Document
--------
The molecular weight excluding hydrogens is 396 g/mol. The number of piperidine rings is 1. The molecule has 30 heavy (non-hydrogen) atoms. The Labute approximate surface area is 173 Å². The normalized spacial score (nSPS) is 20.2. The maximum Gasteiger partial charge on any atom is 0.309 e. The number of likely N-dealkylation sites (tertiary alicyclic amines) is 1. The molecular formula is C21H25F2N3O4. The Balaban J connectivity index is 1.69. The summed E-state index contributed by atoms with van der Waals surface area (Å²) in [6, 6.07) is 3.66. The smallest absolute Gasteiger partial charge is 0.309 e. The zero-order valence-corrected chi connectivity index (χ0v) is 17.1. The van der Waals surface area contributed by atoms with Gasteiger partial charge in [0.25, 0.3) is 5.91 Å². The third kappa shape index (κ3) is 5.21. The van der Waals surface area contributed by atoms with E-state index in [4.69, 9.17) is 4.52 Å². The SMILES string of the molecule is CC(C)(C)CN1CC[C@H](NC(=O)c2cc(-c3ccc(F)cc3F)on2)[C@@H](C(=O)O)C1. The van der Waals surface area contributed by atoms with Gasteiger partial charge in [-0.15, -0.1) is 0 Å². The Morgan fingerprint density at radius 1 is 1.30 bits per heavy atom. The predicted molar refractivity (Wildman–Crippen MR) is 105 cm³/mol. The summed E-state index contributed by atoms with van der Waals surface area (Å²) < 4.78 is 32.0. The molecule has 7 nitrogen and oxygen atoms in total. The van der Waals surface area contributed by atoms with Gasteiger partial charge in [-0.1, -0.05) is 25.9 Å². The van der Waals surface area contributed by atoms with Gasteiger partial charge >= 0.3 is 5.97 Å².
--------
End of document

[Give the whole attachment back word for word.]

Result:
The molecular weight excluding hydrogens is 396 g/mol. The number of piperidine rings is 1. The molecule has 30 heavy (non-hydrogen) atoms. The Labute approximate surface area is 173 Å². The normalized spacial score (nSPS) is 20.2. The maximum Gasteiger partial charge on any atom is 0.309 e. The number of likely N-dealkylation sites (tertiary alicyclic amines) is 1. The molecular formula is C21H25F2N3O4. The Balaban J connectivity index is 1.69. The summed E-state index contributed by atoms with van der Waals surface area (Å²) in [6, 6.07) is 3.66. The smallest absolute Gasteiger partial charge is 0.309 e. The zero-order valence-corrected chi connectivity index (χ0v) is 17.1. The van der Waals surface area contributed by atoms with Gasteiger partial charge in [0.25, 0.3) is 5.91 Å². The third kappa shape index (κ3) is 5.21. The van der Waals surface area contributed by atoms with E-state index in [4.69, 9.17) is 4.52 Å². The SMILES string of the molecule is CC(C)(C)CN1CC[C@H](NC(=O)c2cc(-c3ccc(F)cc3F)on2)[C@@H](C(=O)O)C1. The van der Waals surface area contributed by atoms with Gasteiger partial charge in [-0.15, -0.1) is 0 Å². The Morgan fingerprint density at radius 1 is 1.30 bits per heavy atom. The predicted molar refractivity (Wildman–Crippen MR) is 105 cm³/mol. The summed E-state index contributed by atoms with van der Waals surface area (Å²) < 4.78 is 32.0. The molecule has 7 nitrogen and oxygen atoms in total. The van der Waals surface area contributed by atoms with Gasteiger partial charge in [-0.1, -0.05) is 25.9 Å². The van der Waals surface area contributed by atoms with Gasteiger partial charge >= 0.3 is 5.97 Å².